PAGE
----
Electrifying heavy vehicles: In for the long haul?

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A report released by the Union of Concerned Scientists (UCS) reveals that there are currently around 28 million trucks and buses in the United States — 10% of its vehicle fleet. These heavy vehicles are responsible for 28% of the country’s carbon emissions in the transport sector. While electric cars are drawing in increasing consumer appeal, do we need to start feeling the same about heavier vehicles? Here, Simone Bruckner managing director at power resistor manufacturer, Cressall, investigates whether heavy electric vehicles are in it for the long haul.

UCS also reports that, in contrast to diesel trucks, electric heavy vehicles emit 44-79% fewer emissions, depending on the type of vehicle. Amazon has already begun to electrify its delivery van fleet, having purchased 100,000 vehicles from start-up Rivian in 2019 — the largest electrical vehicle order to date.

The United Nations (UN) estimates that the world’s population will grow to 9.8 billion by 2050, meaning more people and goods will need to get from A to B. So, how do we make sure we’re doing this in the greenest way possible?

Speeding ahead

Electrifying heavy vehicles has many benefits. As well as not consuming any fossil fuels or emitting carbon dioxide (CO2), the vehicles are completely clean if their electricity comes from renewable sources. An electric drive consists of fewer parts, with the electric motor being the only moving one, reducing the risk of breakdowns and the need for frequent servicing. An e-vehicle’s more simplistic design also means that it can be built more compactly, and makes less noise than vehicles with combustion engines.

Electrification also boosts vehicle efficiency. Electric engine losses are significantly lower than a diesel engine’s, lowering the cost per kilometer of electric travel on vehicles such as buses.

In addition, electric motors can deliver peak torque almost instantly, meaning they can excel at towing large loads from a dead start up or gradient. This is especially useful for delivery and haulage trucks, which are often expected to carry large and heavy loads along fast traveling motorways. Faster acceleration will also help to shave off the time of a delivery truck’s route, helping them deliver more products with less waiting time.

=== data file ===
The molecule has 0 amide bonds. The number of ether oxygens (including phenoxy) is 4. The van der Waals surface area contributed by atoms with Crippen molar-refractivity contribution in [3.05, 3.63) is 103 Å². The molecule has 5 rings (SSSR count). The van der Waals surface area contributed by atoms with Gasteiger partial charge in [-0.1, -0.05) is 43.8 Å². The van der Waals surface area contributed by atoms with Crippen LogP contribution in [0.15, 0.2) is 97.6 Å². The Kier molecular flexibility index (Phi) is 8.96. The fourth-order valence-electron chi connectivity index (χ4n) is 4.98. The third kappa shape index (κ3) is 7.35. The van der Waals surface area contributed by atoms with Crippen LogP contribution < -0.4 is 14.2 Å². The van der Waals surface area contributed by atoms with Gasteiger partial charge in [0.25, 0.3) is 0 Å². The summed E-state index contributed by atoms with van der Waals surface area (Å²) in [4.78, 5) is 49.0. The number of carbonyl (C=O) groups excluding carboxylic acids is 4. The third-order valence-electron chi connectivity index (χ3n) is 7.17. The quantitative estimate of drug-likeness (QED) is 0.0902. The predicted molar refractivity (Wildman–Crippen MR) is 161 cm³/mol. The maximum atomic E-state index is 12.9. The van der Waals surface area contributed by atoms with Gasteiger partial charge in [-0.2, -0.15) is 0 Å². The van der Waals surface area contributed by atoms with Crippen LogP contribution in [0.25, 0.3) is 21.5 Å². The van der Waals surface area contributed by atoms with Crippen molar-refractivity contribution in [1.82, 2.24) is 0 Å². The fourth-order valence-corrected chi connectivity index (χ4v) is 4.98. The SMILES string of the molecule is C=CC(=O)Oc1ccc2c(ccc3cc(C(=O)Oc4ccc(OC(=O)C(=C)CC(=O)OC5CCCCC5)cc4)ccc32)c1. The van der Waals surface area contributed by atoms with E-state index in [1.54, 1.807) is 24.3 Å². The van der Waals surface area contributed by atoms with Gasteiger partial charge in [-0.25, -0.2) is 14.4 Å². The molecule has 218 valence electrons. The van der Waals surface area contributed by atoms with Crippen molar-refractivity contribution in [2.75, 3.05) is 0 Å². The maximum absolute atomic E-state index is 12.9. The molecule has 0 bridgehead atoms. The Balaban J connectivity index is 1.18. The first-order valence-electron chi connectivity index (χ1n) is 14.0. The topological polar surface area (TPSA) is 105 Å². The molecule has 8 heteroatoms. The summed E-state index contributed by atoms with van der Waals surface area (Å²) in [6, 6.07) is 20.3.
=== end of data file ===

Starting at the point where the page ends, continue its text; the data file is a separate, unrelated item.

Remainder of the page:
Bump in the road

While electrifying heavy vehicles can be beneficial, their deployment is met with challenges. Technological uncertainty, large up-front investment and the need for new capabilities could also hinder large e-vehicle adoption — if vehicle operators are misinformed.

Charging infrastructure could require a redesign of bus depots and service stations that would need to accommodate for fleets of large vehicles. For buses and coaches that run on regimented time schedules, this could also involve enhanced software solutions to plan out and ensure the potentially complex web of charging schedules aligns with the needs of public transport.

For large electric vehicles to become commonplace, their required technologies must help them to outshine any reservations. For example, special attention should be paid to battery technology and increased power service should be considered for the multiple high-power use chargers in truck charging facilities.

We should also consider how the right technology can benefit e-vehicle efficiency. The urban drive cycles with considerable traffic and speed measures used heavily by many larger vehicles require a large amount of braking and acceleration. During braking, a vehicle’s motor continues to spin and creates excess energy. A braking resistor allows this otherwise wasted energy to be regenerated into kinetic energy or the dissipated heat can be recovered to warm the vehicle’s cabin.

Electrifying heavy vehicles brings a wealth of benefits beyond supporting our environment. With the potential for cleaner, more efficient and more cost-effective transport, it’s clear that other businesses should follow Amazon’s example and update their fleets. To support the developing market and alleviate concerns over e-vehicle potential, it is vital that the technology is in place to improve vehicle efficiency and get people and goods moving on a greener path.

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